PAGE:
“If you look at the brain chemically, it’s like a soup with a bunch of ingredients,” said Dr. Fan Lam, who is an assistant professor of bioengineering at the University of Illinois Urbana-Champaign and a co-author on the study. “Understanding the biochemistry of the brain, how it organizes spatiotemporally, and how those chemical reactions support computing is critical to having a better idea of how the brain functions in health as well as during disease.”

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Mar 9, 2024

Novel device for stomach complaints is successful in human trial

Posted by in categories: bioengineering, biotech/medical

An endoscopic mapping device, developed over the course of a decade by scientists at the Auckland Bioengineering Institute, consists of an inflatable sphere covered in sensors, delivered down the esophagus and able to measure electrical activity in the gut.

In the same way, abnormal heart can cause serious heart problems, research has found faulty bioelectric gut waves can lead to stomach pain, nausea, vomiting and bloating.

But often doctors can’t find out what the problem is. That’s because gut electrics aren’t nearly as strong or as easily measured as heart waves; without surgery it’s hard to know if someone has a so-called ‘dysrhythmic’ gut—and if so, where the problem is.

Mar 9, 2024

Novel Thio-lipids Developed Capable of Reaching Eyes and Lungs in Animals

Posted by in categories: bioengineering, biotech/medical, genetics

As a therapy for vision impairment resulting from inherited retinal degeneration, the mRNA would instruct cells in the retina, which are impaired because of a genetic mutation, to manufacture the proteins needed for sight. Inherited retinal degeneration, commonly abbreviated to IRD, encompasses a group of disorders of varying severity and prevalence that affect one out of every few thousand people worldwide.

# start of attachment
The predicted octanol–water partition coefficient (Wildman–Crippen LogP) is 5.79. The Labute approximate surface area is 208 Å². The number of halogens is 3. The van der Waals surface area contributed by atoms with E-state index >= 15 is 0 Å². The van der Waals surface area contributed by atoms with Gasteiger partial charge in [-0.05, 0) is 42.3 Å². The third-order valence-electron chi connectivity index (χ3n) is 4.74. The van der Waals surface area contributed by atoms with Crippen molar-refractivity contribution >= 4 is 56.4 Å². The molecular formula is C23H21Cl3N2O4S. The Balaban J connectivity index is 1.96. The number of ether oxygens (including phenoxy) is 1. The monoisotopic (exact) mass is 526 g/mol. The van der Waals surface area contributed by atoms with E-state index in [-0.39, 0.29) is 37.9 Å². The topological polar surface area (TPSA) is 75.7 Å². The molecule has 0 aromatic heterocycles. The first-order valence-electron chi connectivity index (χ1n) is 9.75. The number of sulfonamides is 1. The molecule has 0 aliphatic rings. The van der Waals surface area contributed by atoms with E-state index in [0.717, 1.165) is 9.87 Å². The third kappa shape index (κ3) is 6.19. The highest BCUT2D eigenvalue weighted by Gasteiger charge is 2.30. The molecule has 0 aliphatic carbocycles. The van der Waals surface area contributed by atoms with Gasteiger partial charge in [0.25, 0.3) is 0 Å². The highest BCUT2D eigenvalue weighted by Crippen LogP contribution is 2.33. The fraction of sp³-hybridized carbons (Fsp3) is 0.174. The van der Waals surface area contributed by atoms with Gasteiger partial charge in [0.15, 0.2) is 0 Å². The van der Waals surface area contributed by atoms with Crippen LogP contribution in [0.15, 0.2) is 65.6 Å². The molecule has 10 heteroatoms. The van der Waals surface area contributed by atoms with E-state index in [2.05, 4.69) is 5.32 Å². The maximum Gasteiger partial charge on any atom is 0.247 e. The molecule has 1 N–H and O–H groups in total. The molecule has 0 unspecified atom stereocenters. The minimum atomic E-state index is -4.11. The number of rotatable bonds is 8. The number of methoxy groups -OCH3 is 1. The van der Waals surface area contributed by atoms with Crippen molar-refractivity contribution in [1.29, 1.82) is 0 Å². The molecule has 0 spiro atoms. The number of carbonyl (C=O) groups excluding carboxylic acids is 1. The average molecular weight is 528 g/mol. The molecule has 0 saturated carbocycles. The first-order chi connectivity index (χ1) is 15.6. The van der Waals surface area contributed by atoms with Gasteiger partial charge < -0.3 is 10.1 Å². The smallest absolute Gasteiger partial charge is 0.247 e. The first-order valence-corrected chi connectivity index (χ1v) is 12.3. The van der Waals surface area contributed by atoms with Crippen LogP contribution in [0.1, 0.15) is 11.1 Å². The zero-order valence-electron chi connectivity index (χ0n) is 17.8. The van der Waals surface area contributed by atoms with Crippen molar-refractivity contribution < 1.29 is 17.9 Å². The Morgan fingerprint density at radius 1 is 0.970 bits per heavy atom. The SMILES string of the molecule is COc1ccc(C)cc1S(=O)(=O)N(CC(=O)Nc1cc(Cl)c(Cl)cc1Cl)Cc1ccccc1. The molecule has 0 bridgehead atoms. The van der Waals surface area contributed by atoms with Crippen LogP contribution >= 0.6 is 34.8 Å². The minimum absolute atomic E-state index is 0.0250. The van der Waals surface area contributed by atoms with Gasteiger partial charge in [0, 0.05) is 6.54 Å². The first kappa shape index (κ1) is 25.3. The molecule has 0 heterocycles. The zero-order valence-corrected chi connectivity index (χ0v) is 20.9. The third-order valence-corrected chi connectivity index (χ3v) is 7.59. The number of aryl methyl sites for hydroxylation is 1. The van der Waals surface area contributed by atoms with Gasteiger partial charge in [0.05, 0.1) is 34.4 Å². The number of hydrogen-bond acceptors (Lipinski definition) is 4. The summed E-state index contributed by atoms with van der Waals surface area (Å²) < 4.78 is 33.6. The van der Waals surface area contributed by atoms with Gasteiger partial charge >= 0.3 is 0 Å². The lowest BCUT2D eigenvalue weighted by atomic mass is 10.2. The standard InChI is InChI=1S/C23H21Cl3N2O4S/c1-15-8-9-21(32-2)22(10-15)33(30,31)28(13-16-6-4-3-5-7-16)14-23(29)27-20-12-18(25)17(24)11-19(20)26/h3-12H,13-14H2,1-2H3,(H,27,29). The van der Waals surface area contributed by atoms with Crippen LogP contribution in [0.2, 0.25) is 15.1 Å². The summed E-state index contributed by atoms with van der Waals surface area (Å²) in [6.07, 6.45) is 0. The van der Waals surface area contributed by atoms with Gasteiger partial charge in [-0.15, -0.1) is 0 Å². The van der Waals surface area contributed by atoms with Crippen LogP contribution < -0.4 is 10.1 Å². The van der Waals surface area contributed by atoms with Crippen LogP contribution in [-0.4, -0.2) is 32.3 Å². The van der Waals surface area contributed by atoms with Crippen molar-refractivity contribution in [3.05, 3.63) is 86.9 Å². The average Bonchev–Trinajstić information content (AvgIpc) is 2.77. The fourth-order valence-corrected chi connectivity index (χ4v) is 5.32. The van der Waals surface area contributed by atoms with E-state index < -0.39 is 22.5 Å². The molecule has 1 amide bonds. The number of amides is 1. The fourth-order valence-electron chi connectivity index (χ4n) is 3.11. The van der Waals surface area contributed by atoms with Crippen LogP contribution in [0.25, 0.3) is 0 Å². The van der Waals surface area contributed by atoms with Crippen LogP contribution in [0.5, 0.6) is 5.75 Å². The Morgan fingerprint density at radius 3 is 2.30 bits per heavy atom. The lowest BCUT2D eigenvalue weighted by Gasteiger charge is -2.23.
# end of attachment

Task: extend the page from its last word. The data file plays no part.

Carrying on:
An example of a genetic pulmonary condition is cystic fibrosis, a progressive disorder that results in persistent lung infection and affects 30,000 people in the U.S., with about 1,000 new cases identified every year. One faulty gene—the cystic fibrosis transmembrane conductance regulator, or CFTR—causes the disease, which is characterized by lung dehydration and mucus buildup that blocks the airway.

The thiophene-based LNP study, which involved mice and non-human primates, stems from a $3.2 million grant from the National Eye Institute. The grant’s purpose is addressing limitations associated with the current primary means of delivery for gene editing: adeno-associated virus, or AAV.

Mar 9, 2024

An evolutionary mystery 125 million years in the making

Posted by in categories: bioengineering, biotech/medical, evolution, genetics

Plant genomics has come a long way since Cold Spring Harbor Laboratory (CSHL) helped sequence the first plant genome. But engineering the perfect crop is still, in many ways, a game of chance. Making the same DNA mutation in two different plants doesn’t always give us the crop traits we want. The question is why not? CSHL plant biologists just dug up a reason.

CSHL Professor and HHMI Investigator Zachary Lippman and his team discovered that tomato and Arabidopsis thaliana plants can use very different regulatory systems to control the same exact gene. Incredibly, they linked this behavior to extreme genetic makeovers that occurred over 125 million years of evolution.